Journalist Gary Webb, California 1996, started investigating CIA's role in the 1980s in getting crack cocaine to the black part of LA to get money and weapons to the Contras/freedom fighters in Nicaragua.
The true story of Whitey Bulger, the brother of a state senator and the most infamous violent criminal in the history of South Boston, who became an FBI informant to take down a Mafia family invading his turf.
When his fiance is murdered by the very mafia he called family, Irish Gangster Conor O'Callahan flees Ireland in an attempt to escape his painful memories. Now living in Canada almost two ... See full summary »
The true story of Danny Greene, an impoverished but charismatic young Irish-American who rises to power as president of the longshoreman's local union and is charged with corruption but evades serious jail time by becoming an FBI informant. With fearless nerve he joins forces with a Mafia gangster to rise to power in Cleveland's underworld, gaining the reputation of a Robin Hood-like figure with nine lives as he escapes countless assassination attempts.Written by
The entire movie was filmed in Detroit, Michigan although the story took place in Cleveland, Ohio. See more »
After getting out of jail Danny makes a call from a wooden phone booth standing out on a corner. Phone booths of this type were only used indoors. Outside phone booths were aluminum. See more »
You got a pair of balls, let me tell ya. Two million dollars? Two million dollars? You're not gonna pay back the 70 thousand you borrowed, why should I lend you two million dollars?
To get rid of me.
To get rid of you? I'd get rid of you with one spic outside for a hundred dollars, what the fuck are you talking about?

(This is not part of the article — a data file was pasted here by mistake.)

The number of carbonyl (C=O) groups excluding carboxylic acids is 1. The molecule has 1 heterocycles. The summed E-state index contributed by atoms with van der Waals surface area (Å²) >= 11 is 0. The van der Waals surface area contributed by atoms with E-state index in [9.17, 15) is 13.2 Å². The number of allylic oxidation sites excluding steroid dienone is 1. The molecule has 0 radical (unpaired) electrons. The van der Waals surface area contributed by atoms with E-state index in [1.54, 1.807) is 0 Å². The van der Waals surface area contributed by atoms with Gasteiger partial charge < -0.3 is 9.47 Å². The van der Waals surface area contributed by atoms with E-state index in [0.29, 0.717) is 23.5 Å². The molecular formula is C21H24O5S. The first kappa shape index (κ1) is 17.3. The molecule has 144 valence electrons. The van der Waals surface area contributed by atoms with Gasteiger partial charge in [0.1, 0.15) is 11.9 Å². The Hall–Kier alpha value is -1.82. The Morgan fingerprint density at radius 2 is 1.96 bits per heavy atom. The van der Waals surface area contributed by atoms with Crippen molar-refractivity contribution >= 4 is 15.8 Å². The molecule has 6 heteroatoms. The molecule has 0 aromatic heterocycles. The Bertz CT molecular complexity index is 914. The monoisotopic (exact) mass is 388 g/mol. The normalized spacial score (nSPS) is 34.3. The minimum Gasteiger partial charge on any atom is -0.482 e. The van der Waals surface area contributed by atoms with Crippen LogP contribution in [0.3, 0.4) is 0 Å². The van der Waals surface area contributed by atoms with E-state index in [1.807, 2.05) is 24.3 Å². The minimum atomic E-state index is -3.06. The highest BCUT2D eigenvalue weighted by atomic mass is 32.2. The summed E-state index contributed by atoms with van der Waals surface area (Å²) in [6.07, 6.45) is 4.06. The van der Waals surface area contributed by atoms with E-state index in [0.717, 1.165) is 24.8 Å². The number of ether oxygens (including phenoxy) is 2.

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Kill an Irishman- Based on a true story but even that is a half-truth
The author of the book in which the movie is based has a unique insight, he's a cop, his family was part of the old "mustache pete" mafia. the book and the movie, demonstrate in realistic detail just how far the Mafia has declined in the post golden era of the 50s and 60's. One Irishman, with the help of an old Mafia associate, showed the world just how incompetent the mob had become in Cleveland and elsewhere. The movie deftly shows that level of incompetence.
Ray Stevenson does a credible job as Irish Danny Green and Vincent D'Onforio is even better as the conflicted John Nardi. Christopher Walken is barely visible as Shonder Burns. Tony Lo Bianco does a great job of a weak, indecisive mob boss who just can't get it right.
The movie is burdened with low production value, but the story is true. And the life they highlight deserves low production value. Anyone who compares this to Goodfellows or the Soprano's is out of touch.
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